Seeding the future

By 2050, the world’s population is projected to rise to 9.6 billion people and sustainably growing enough food for a hungry world will be one of the greatest challenges facing humankind.  A recurring theme in a number of our stories for this issue is the question of what measures need to be taken to feed this growing global population and what will be the challenges along the way.

Seeds are invaluable resources. In our feature, Saving our seeds we look at how exponential growth in the world seed market is being driven by this seemingly insatiable demand for food by the global population.  A recent report describes how global seed market vendors have had to adapt to the combined economic pressures of global population growth, climate change, scarcer land resources and shifting agricultural policy dynamics brought about as a result of increasingly stringent regulation.  The report also traces how, as the demand for organic products increases, so does the demand for organic seed in all sectors, including the corn, soybean and sorghum sectors.

The first so-called ‘Green Revolution’ used hybrid seeds, modern crop management and chemical fertilisers and pesticides to save millions of lives. However, the World Resources Institute said it came at a cost: Agriculture has become the “dominant driver” of tropical deforestation, accounts for 70 per cent of all freshwater withdrawals from rivers, lakes and aquifers and emits much of world’s greenhouse gases.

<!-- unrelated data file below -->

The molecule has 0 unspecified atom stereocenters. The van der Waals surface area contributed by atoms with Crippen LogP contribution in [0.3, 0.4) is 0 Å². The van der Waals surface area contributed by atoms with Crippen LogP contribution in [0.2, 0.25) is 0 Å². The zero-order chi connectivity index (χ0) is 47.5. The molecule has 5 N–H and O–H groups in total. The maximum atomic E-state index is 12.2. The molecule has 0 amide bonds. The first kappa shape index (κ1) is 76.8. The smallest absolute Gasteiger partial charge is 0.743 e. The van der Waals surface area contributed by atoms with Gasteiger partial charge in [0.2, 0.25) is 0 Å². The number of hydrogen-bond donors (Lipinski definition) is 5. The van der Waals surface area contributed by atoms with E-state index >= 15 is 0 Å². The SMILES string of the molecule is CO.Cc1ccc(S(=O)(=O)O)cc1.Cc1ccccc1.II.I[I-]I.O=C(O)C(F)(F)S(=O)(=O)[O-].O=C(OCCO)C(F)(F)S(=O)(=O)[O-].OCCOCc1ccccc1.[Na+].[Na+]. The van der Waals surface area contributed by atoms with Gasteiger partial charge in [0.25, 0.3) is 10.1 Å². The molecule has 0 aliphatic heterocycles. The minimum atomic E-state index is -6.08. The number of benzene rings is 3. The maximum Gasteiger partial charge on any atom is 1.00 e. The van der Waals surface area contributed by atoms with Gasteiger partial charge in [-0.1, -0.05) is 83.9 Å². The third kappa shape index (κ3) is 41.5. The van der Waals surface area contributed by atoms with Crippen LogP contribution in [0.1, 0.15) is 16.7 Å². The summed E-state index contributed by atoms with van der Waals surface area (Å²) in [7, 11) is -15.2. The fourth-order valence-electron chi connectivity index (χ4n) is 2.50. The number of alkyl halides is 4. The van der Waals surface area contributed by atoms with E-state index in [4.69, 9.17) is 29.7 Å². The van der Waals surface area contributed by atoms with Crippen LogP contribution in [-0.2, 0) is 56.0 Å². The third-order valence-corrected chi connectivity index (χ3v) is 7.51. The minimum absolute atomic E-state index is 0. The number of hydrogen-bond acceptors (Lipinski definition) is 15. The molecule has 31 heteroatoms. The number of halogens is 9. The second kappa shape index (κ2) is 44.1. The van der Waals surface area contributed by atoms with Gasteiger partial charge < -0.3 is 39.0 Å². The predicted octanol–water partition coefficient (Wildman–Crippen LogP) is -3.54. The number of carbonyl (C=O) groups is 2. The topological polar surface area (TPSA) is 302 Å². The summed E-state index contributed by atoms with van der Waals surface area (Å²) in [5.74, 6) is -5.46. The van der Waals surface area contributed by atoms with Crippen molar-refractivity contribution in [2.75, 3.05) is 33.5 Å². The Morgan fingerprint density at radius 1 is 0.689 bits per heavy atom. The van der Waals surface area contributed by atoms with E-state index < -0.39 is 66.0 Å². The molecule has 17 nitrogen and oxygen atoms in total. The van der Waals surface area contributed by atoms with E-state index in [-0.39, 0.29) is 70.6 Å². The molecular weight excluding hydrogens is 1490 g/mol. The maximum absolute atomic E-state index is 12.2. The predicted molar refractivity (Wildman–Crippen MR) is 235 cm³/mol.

Many industry experts agree that industrial agriculture has led to a dramatic erosion of the world’s seed diversity. According to the United Nations Food and Agriculture Organisation (FAO), in the century leading up to the year 2000, the world lost 75 per cent of the genetic diversity of its agricultural crops.

It is sobering to think that 10 companies now control more than two-thirds of global proprietary seed sales. As some big corporations move to consolidate their stranglehold on seed proprietorship by patenting more and more seeds, and with the advent of GM crops, a groundswell movement is fighting back, notably with its advocacy of heirloom seeds and ‘Open Source’ seed saving networks.

Still on the theme of food security, respected industry expert Peggy Bradley looks at Simplified Hydroponics and how it may hold the key to ending world hunger, while our story on French insect breeding innovator Ynsect shows how the company has raised a total of $37m over the last three years to tackle the issue of food security through mass-scaling the breeding of insects for global animal feed markets.

Enjoy this issue!

Christine Brown-Paul

PH&G February 2017 / Issue 176


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